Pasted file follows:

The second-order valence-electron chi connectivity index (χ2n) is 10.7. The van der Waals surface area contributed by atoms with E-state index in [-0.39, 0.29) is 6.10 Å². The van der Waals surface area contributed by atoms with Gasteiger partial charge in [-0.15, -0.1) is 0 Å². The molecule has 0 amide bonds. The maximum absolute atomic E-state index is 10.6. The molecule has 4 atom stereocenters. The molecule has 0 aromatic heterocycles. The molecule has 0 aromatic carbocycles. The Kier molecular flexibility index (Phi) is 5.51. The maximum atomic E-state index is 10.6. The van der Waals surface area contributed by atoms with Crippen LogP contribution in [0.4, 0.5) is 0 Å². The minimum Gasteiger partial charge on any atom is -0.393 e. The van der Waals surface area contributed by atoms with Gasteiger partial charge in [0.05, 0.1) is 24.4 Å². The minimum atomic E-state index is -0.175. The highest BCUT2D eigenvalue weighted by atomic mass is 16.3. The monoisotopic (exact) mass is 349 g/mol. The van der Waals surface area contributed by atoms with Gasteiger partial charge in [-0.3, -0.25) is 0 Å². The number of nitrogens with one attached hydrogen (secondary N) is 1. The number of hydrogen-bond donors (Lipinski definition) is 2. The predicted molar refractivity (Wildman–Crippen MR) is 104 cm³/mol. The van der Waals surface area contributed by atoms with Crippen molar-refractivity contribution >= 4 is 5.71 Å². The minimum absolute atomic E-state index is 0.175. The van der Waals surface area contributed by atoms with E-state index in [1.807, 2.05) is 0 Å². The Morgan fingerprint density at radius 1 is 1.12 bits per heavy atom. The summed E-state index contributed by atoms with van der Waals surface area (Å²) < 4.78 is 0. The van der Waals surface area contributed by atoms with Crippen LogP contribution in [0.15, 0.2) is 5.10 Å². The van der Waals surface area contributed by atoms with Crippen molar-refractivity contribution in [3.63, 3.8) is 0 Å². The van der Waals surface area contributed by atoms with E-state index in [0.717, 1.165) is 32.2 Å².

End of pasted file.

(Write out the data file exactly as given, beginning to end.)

The second-order valence-electron chi connectivity index (χ2n) is 10.7. The van der Waals surface area contributed by atoms with E-state index in [-0.39, 0.29) is 6.10 Å². The van der Waals surface area contributed by atoms with Gasteiger partial charge in [-0.15, -0.1) is 0 Å². The molecule has 0 amide bonds. The maximum absolute atomic E-state index is 10.6. The molecule has 4 atom stereocenters. The molecule has 0 aromatic heterocycles. The molecule has 0 aromatic carbocycles. The Kier molecular flexibility index (Phi) is 5.51. The maximum atomic E-state index is 10.6. The van der Waals surface area contributed by atoms with Crippen LogP contribution in [0.4, 0.5) is 0 Å². The minimum Gasteiger partial charge on any atom is -0.393 e. The van der Waals surface area contributed by atoms with Gasteiger partial charge in [0.05, 0.1) is 24.4 Å². The minimum atomic E-state index is -0.175. The highest BCUT2D eigenvalue weighted by atomic mass is 16.3. The monoisotopic (exact) mass is 349 g/mol. The van der Waals surface area contributed by atoms with Gasteiger partial charge in [-0.3, -0.25) is 0 Å². The number of nitrogens with one attached hydrogen (secondary N) is 1. The number of hydrogen-bond donors (Lipinski definition) is 2. The predicted molar refractivity (Wildman–Crippen MR) is 104 cm³/mol. The van der Waals surface area contributed by atoms with Crippen molar-refractivity contribution >= 4 is 5.71 Å². The minimum absolute atomic E-state index is 0.175. The van der Waals surface area contributed by atoms with E-state index in [1.807, 2.05) is 0 Å². The Morgan fingerprint density at radius 1 is 1.12 bits per heavy atom. The summed E-state index contributed by atoms with van der Waals surface area (Å²) < 4.78 is 0. The van der Waals surface area contributed by atoms with Crippen LogP contribution in [0.15, 0.2) is 5.10 Å². The van der Waals surface area contributed by atoms with Crippen molar-refractivity contribution in [3.63, 3.8) is 0 Å². The van der Waals surface area contributed by atoms with E-state index in [0.717, 1.165) is 32.2 Å².